Roman games and entertainment

Scarbantians just love their ludi (games) – for distraction, to raise morale, or as a simple pastime. Naturally, the most spectacular games are the gladiator fights in the arena, but public executions and theatre plays are also popular occasions. Usually, aspiring politicians will also seize the opportunity to further their reputation by donating bread or grain to the grateful audience (panem et circensis – bread and games).

The common people may play less elaborate games by simply drawing a board in the sand and using stones, shells or marbles as tokens. The milites (soldiers) in particular are well-known for rolling the dice.

Munus | Munera

The funeral games, originally intended to honour the dead by pitting gladiators against each other, have long since turned into spectacular mass events for public amusement. Emperor Augustus declared the sacred tradition an imperial privilege, which is why nowadays gladiator fights may only be hosted in honour of the emperor.

Gladiators, most commonly slaves and prisoners of war, face each other in predetermined pairs. Usually, a referee (lanista) will decide the victor, but public voting in tight situations is not unheard-of. It’s either “mitte!” (let him go!) or “iugula!” (stab him!), but gladiators rarely receive a death sentence, as they are valued professionals. It’s a different story with criminals, however, who are to be executed in the arena (damnatio ad gladium/ferrum) and have little hope of survival. Usually, these public executions take place before the actual main event, the gladiator fights.

Gladiators receive their soldier-like training in the well-guarded ludus (gladiator school). Some schools (familia) will also travel from city to city, renting their gladiators to anyone willing to host such games (in honour of the emperor, of course).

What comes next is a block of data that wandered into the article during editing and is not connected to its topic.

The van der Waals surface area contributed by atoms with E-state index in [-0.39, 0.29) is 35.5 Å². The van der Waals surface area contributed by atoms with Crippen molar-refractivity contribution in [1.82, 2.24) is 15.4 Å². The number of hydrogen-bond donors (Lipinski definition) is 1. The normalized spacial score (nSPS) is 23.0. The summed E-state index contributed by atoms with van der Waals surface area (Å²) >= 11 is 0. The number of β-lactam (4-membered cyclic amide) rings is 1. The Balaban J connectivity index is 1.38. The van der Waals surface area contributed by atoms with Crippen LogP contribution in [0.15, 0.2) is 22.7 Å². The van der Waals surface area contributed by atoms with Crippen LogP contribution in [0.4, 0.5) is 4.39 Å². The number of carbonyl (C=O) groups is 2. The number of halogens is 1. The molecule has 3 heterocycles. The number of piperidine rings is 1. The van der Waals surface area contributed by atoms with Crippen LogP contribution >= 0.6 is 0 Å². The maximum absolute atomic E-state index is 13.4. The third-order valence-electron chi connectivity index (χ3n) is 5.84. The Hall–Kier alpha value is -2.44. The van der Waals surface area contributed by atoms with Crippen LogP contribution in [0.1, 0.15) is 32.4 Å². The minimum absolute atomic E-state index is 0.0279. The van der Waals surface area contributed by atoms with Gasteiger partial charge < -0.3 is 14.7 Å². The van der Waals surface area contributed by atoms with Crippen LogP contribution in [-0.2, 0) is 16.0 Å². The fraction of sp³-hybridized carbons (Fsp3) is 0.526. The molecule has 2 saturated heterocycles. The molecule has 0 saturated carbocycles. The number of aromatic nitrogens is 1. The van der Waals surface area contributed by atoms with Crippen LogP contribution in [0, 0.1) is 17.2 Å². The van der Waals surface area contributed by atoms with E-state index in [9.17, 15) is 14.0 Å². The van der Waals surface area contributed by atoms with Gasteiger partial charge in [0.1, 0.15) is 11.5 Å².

Romans maintain an ambivalent attitude towards gladiators: On one hand, they occupy an even lower rank in the social hierarchy than slaves, but successful gladiators may achieve great fame, exemplifying Roman virtues such as courage and defiance of death. Cicero and Seneca regarded a gladiator calmly accepting his fate as an exemplum virtutis – an example of manly virtue.

Some gladiators can amass a rather loyal following among the female citizens. In this context, the well-known term gladius (ram sword) gains a rather vulgar secondary meaning.

Finally, gladiators are also battle-hardened combat veterans with little to lose. Ever since Spartacus and his slave revolt, the Romans have become rather vigilant in controlling this dangerous lot.

Comedy | Tragedy

Theatre plays are very popular as well, especially if they are bawdy and/or particularly sentimental.

Roman comedies are usually non-political, and features simple narratives and characters. They serve to amuse the public, but may also contain criticism of perceived social injustice.

Tragedies, on the contrary, are more complex and, like their Greek antetype, tell a portentous story of the bitter fate of a protagonist stuck in hopeless situations. According to Aristotle, tragedy aims to cause a change of heart with their audience, achieving catharsis by making them live through emotions such as misery and terror.

A band of actors, referred to as grex, is commonly led and managed by the dominus gregis, the director. Especially tragedies may also feature an additional choir, vocally expanding on the plot. Actors will often wear flamboyant masks as an additional means of conveying emotions.

Casual games

Mola Rotunda

Round Morris is a game for two players, each getting three stones of different colours.
A circle is split into eight equal segments, resulting in nine points of intersection (eight on the circle, one in the middle).
To begin with the three stones are placed along the first row on the edge of the circle, leaving one row free in the middle.
Players then take turns moving one of their stones, but they may only move from one free intersection to the next. Aim of the game is to create a straight line through the central intersection with all three stones.n.


For 4 to 10 players, three dice are needed.
Each player puts the agreed-upon stake on the table. Players may then roll the three dice three times in a row before giving them to the next player. If they roll a 1, they need to put that die aside before rolling again. If someone accumulates three 1s during his three attempts, he’s out and has to throw his stake into the pot. Last man standing wins the pot.